In middle school Alex befriended some 13- and 14-year-olds, with whom he was caught stealing a car (and with whom he had shared his stimulant medication, and who introduced him to marijuana). Thus began a four-year sojourn through institutions of the Central Valley juvenile justice system and Kaiser-affiliated hospitals and clinics.

In this period, according to Barbara P., “They put him on all these medications and not only couldn’t he sleep at night, but he started having rampages, hitting —mainly me. He fought with his brother and his dad, too. He beat up the truck. He couldn’t remember afterwards what he actually did. He seemed like a completely different person. I don’t think that’s because of who he is. I think it was because of the medications he was taking.”
Barbara P. expresses remorse that she obeyed court orders to force Alex to take his prescribed medications.

At age 13 Alex made a serious attempt at suicide by hanging himself from a tree outside his house. He was rescued by his brother returning home unexpectedly. He reports making other attempts to overdose on pills.

Alex had known since age 11, when he first smoked cannabis with his older friends, that it had a calming effect. Many of his encounters with the juvenile justice system were for marijuana possession. His mother says, “He was aware that it helped him not feel stressed out and not have headaches. It helped him concentrate. It helped him sleep. All the things he needed. But I wasn’t for smoking it.” She reports feeling social pressure from her Central Valley community and pressure from her husband to oppose Alex’s attempts to obtain and use marijuana.
“ Alex went through three rehabs —two inpatient and one outpatient, all court-ordered, all for marijuana. He could not do inpatient and I told them that. It’s not that Alex wanted to be out there doing drugs, he wanted to be home! He had a thing where he didn’t want to be put in an institution where he didn’t know anybody. That would drive him more crazy. He ended up running from one rehab house and getting kicked out of another.”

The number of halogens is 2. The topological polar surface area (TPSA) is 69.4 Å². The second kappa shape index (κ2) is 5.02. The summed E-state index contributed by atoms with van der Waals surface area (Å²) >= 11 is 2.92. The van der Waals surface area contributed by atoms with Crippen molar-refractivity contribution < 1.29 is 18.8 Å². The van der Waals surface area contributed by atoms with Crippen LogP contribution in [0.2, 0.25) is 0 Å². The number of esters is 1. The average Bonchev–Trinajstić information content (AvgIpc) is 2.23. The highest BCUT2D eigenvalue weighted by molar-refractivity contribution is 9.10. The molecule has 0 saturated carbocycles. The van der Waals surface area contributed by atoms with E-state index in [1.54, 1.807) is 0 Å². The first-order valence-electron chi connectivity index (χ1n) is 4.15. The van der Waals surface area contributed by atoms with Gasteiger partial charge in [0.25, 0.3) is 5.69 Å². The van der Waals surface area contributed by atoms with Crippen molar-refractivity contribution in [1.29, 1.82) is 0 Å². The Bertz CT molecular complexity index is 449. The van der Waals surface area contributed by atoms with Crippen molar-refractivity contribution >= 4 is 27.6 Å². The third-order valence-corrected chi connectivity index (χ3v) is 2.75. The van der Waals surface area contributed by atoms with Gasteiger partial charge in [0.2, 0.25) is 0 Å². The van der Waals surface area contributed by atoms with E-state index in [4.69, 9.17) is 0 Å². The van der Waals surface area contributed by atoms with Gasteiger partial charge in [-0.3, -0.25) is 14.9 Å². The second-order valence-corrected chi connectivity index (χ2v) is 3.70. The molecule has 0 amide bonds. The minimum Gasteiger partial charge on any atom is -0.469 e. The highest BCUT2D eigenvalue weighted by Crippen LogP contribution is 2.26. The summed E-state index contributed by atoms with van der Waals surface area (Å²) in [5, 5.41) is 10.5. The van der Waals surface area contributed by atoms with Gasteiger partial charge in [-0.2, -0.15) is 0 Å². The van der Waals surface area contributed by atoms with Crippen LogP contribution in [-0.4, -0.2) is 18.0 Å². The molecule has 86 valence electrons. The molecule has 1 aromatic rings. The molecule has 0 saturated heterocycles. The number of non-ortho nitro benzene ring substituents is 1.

Perceiving that Alex’s mental state was worsening, and in response to his repeated requests to be allowed to smoke marijuana, Barbara did research on the internet that alerted her to similarities between cannabis and Marinol (dronabinol), a legally prescribable drug. Her request that a Kaiser physician prescribe Marinol for Alex was rejected.
Through the internet she identified the author as a specialist in cannabinoid therapeutics and arranged an appointment for Alex.
A prescription was written in February 2005 for Marinol (10 mg), along with a recommendation to use cannabis by means of a vaporizer. Alex has consistently maintained he prefers smoking cannabis to ingestion by other means, due to rapidity of onset and ability to titrate dosage. (“It works great and you can use just as much as you need,” he says.)

When a drug test ordered by the Probation department turned up positive for cannabinoids, Alex had a hearing at which a Superior Court judge declared that because Marinol use could mask marijuana use, he would not allow it. He explicitly refused to recognize the validity of a specialist in the field of cannabis therapeutics and ordered Alex to take only drugs prescribed by Kaiser.
Barbara P. says: “I guess judges have authority over anything. He thought Alex had a drug problem with marijuana because he had smoked it before.” At a subsequent hearing another judge rescinded the order. When Alex’s Probation ended in May, 2005, he began medicating exclusively with smoked cannabis.

Dramatic Improvement
Alex and Barbara P. were seen by the author at a follow-up visit in February 2006. Alex reported dramatically improved mood and functionality with only one migraine attack in the past year, not severe enough to require a trip to the hospital for a Dilaudid injection. He is in an independent study program at a small public school and getting straight As and Bs. “They love me at school,” Alex asserts. His teacher is aware that he medicates with cannabis with a physician’s approval. He smokes approximately one ounce per week and would use 50% more if it were cheaper to obtain. He does not vaporize because a vaporizer is “too expensive” (although he has taken up the guitar and purchased several models). He summarizes his status thus: “I use(d) to use a lot of medication like Klonopin and other pain medication but I haven’t had to since the use of cannabis.”